Back at the pool I spent a while chatting to a creepy Dentist offering me free accommodation at his ranch. Maybe next time…… I was planning on catching the night bus to Merida to meet my friend Iv. This particular night bus was notoriously dangerous but I decided to take my chances with no alternative option. Before catching the bus myself, Gustavo and Rob met up for some wine and seafood. With my trip sadly coming to an end I am allowing myself a few more treats wine being one of them!
The night bus was rough and absolutely freezing. I was completely wiped out of it with the air con. I arrived at the crack of dawn and there was another backpacker outside crying because she had been robbed on the bus. I felt awful for her as I have been in that situation and it is the worst especially when alone. Rob caught the same bus the following night where two other people were robbed and they attempted to rob Rob but he managed to kick them off. So unfortunately the bus lived up to its awful reputation. God only knows how I got off scot-free.
Iv, the most gorgeous Mexican who I met in Real de Catorce while I was camping invited me to her home in Merida. She came to pick me and insisted I stay with her. At this stage of the trip I was looking very disheveled and to be honest I was hanging on by a thread. The visit to Iv’s house couldn’t have come at a better time. It was only when I arrived that I realised I had left my camera, bag of electronics and some clothes in Palenque which was 12 hours away! A desastre.
Like most places in Mexico I ended up staying longer than expected. Merida is beautiful and parts look really similar to Cuba. The heat is the only issue but is a pretty big one. It can sometimes reach up to 50 degrees. Needless to say I was dying. Iv knew I had no clothes to my name so including the huge private room she gave me she also included loads of clothes. Iv you are one of the kindest people I have ever met thank you for taking me in and showing me the most amazing Mexican hospitality.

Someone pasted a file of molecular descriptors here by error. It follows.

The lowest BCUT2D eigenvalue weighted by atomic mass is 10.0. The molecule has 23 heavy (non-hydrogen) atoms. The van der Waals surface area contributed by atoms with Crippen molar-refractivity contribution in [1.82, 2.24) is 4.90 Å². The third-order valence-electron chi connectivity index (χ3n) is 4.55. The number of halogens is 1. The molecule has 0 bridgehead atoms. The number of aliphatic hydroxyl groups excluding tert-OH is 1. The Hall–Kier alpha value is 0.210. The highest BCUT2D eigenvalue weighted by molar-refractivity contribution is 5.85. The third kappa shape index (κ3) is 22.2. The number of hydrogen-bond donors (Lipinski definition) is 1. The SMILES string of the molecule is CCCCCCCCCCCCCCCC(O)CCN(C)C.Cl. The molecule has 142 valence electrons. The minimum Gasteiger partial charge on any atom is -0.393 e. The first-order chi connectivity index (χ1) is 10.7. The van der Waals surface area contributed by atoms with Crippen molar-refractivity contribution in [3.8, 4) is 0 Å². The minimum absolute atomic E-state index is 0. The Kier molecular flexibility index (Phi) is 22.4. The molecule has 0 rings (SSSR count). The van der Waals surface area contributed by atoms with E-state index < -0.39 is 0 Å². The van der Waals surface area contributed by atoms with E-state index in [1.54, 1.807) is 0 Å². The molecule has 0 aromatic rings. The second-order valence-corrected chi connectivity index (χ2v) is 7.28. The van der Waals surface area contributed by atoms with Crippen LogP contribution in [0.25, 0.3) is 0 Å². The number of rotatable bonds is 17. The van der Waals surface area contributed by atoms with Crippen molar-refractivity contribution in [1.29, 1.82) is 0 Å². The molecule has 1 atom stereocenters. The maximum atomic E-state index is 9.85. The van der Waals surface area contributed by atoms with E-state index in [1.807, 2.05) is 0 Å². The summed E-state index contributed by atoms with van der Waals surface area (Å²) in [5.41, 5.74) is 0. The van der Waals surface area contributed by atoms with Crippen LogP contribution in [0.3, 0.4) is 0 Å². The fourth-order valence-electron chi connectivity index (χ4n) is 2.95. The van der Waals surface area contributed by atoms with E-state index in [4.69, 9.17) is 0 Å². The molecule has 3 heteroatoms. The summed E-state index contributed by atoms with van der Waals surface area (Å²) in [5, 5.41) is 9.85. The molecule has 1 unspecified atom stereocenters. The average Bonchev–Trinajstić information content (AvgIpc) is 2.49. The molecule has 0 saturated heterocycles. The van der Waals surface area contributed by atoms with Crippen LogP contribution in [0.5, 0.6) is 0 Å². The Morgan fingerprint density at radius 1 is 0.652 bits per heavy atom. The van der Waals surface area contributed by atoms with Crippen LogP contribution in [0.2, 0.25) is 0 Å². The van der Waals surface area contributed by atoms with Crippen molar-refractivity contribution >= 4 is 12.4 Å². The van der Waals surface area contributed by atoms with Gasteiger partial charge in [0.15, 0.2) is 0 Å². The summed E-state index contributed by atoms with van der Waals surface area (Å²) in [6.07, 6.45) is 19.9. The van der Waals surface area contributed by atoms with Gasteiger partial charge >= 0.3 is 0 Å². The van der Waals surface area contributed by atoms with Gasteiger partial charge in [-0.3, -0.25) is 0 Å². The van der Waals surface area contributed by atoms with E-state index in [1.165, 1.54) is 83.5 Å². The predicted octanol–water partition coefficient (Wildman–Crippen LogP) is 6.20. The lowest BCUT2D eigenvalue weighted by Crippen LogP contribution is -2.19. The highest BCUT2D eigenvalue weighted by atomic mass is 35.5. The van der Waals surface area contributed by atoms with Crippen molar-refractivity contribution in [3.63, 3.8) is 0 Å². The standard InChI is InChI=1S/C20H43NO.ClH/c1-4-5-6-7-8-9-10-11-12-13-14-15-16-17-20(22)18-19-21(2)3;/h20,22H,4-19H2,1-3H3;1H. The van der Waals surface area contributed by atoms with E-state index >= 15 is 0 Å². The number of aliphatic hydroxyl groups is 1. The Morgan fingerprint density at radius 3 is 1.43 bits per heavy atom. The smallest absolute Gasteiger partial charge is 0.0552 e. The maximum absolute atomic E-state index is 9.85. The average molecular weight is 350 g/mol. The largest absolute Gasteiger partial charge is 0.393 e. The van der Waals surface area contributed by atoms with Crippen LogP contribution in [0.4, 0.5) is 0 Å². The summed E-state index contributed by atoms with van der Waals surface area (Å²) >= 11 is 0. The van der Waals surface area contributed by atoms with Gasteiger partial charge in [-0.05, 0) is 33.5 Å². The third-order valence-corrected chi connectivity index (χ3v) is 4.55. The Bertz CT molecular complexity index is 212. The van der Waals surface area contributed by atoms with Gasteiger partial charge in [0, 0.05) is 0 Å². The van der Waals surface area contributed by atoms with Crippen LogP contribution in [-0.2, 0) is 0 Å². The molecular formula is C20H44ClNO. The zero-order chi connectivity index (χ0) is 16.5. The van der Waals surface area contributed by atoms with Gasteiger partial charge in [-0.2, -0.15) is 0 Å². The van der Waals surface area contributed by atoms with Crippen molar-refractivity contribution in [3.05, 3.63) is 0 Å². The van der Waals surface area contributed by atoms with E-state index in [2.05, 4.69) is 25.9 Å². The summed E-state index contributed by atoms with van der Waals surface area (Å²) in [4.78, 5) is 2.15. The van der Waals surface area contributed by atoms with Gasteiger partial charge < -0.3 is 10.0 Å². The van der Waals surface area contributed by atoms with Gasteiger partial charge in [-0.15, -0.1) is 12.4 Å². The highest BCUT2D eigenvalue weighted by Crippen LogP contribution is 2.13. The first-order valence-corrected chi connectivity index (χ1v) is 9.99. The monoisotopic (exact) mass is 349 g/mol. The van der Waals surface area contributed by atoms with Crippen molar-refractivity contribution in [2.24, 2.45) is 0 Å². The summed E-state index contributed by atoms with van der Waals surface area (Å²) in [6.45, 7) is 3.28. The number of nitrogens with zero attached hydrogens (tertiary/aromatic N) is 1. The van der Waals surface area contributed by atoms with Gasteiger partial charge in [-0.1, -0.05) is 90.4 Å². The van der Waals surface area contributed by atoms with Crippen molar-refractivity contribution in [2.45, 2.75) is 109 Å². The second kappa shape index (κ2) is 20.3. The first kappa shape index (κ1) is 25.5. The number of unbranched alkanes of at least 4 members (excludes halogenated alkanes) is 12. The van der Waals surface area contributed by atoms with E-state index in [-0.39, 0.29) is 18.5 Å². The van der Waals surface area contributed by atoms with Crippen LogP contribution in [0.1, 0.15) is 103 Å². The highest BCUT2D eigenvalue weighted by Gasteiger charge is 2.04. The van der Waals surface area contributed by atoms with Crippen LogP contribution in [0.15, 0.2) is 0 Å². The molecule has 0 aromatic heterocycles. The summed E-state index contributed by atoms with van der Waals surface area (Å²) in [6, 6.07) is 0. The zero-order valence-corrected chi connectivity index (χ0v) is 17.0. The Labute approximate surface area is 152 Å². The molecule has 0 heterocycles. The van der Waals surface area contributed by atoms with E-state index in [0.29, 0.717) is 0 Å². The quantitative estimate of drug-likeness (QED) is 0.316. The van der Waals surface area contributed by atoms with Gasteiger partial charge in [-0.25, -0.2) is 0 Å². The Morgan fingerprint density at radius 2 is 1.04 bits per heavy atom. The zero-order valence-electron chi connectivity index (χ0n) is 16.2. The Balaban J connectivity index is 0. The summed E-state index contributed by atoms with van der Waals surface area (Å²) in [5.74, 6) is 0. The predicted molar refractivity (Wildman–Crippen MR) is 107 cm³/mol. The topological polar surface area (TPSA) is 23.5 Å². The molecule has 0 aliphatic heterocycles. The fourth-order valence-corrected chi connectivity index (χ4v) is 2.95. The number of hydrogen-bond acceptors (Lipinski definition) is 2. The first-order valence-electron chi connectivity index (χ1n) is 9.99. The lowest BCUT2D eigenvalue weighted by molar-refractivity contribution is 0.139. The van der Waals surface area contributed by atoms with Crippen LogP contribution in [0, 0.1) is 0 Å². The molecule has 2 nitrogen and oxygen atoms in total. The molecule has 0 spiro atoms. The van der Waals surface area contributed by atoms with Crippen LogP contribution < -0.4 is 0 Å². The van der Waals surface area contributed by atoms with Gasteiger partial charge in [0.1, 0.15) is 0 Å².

My first day with Iv who is also a foodie involved going on a road trip with her and her legendary mother; Magda. Magda is 83 years old and when she was younger traveled the world on her motorbike. She is a hero and we immediately hit it off. We went to the town of Motul to sample their famous breakfast of Huevos Motulenos. This is a popular dish with the locals consisting of fried eggs served on tortillas with refried black beans and a tomato-based sauce, which is often studded with ham, peas, and plantains and then sprinkled with cheese.The Yucatan has some of the best Mexican food and the most variety. The place we went to is the most famous place to get this dish and on a busy day they might go through over 1000 eggs.
Next stop of the day was a quick dip in a nearby cenote (a natural underwater pit). We then drove to the town of Izamal. It is known as the Yucatan’s yellow city where all of the buildings are painted yellow this is compulsory and the result is nothing short of magical. It is also known as one of Mexico’s Pueblo’s Magicos.
More food was on the menu in the afternoon where I tasted more local dishes in the most stunning restaurant. I tasted papadazules (tortillas stuffed with hard-boiled eggs and topped with a sauce made of pumpkin seeds and tomato), Queso Relleno (Edam cheese, stuffed with a mixture of pork, peppers, onions, tomatoes, raisins, capers, olives and herbs and spices) and sopa de Lima (soup made from chicken stock and lime and filled with chunks of chicken and pieces of fried tortilla). All of this was polished off with Agua de Chaya. A traditional drink from the Yucatan made from a local spinach. This is really good for you and so refreshing.
Iv and the sublime queso relleno
Luckily Rob was also planning a trip to Merida which coincided nicely with him being able to return all of my stuff from Palenque’s jungle. We met for Moijitos in La Negrita (Merida’s coolest bar) and exchanged the goods. Once again someone was looking over me. Rob such a pleasure travelling with you for the short time good luck with your vegetable allotment and more importantly your beer making business.